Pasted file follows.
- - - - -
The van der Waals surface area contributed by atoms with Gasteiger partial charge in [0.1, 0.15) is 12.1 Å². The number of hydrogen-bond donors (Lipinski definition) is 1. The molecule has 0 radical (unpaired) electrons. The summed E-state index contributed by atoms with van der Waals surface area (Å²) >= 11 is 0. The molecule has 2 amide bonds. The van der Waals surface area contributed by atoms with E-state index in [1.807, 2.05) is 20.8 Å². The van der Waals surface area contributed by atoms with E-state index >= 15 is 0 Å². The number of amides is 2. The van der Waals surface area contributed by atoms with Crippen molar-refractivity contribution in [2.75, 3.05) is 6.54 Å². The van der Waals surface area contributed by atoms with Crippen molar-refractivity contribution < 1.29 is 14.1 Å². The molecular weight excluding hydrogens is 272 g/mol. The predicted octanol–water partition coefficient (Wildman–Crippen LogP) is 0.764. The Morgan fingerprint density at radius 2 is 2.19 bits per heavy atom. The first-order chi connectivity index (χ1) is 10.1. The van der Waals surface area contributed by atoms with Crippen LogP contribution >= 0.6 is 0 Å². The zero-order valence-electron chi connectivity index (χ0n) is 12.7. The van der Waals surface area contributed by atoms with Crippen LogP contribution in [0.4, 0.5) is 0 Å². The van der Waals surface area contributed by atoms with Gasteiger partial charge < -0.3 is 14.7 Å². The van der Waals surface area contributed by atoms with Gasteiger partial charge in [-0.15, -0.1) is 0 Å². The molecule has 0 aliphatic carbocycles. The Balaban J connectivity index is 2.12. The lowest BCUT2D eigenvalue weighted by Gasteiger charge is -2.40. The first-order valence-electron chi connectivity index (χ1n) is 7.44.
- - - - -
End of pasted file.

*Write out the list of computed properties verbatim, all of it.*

The van der Waals surface area contributed by atoms with Gasteiger partial charge in [0.1, 0.15) is 12.1 Å². The number of hydrogen-bond donors (Lipinski definition) is 1. The molecule has 0 radical (unpaired) electrons. The summed E-state index contributed by atoms with van der Waals surface area (Å²) >= 11 is 0. The molecule has 2 amide bonds. The van der Waals surface area contributed by atoms with E-state index in [1.807, 2.05) is 20.8 Å². The van der Waals surface area contributed by atoms with E-state index >= 15 is 0 Å². The number of amides is 2. The van der Waals surface area contributed by atoms with Crippen molar-refractivity contribution in [2.75, 3.05) is 6.54 Å². The van der Waals surface area contributed by atoms with Crippen molar-refractivity contribution < 1.29 is 14.1 Å². The molecular weight excluding hydrogens is 272 g/mol. The predicted octanol–water partition coefficient (Wildman–Crippen LogP) is 0.764. The Morgan fingerprint density at radius 2 is 2.19 bits per heavy atom. The first-order chi connectivity index (χ1) is 10.1. The van der Waals surface area contributed by atoms with Crippen LogP contribution >= 0.6 is 0 Å². The zero-order valence-electron chi connectivity index (χ0n) is 12.7. The van der Waals surface area contributed by atoms with Crippen LogP contribution in [0.4, 0.5) is 0 Å². The van der Waals surface area contributed by atoms with Gasteiger partial charge < -0.3 is 14.7 Å². The van der Waals surface area contributed by atoms with Gasteiger partial charge in [-0.15, -0.1) is 0 Å². The molecule has 0 aliphatic carbocycles. The Balaban J connectivity index is 2.12. The lowest BCUT2D eigenvalue weighted by Gasteiger charge is -2.40. The first-order valence-electron chi connectivity index (χ1n) is 7.44.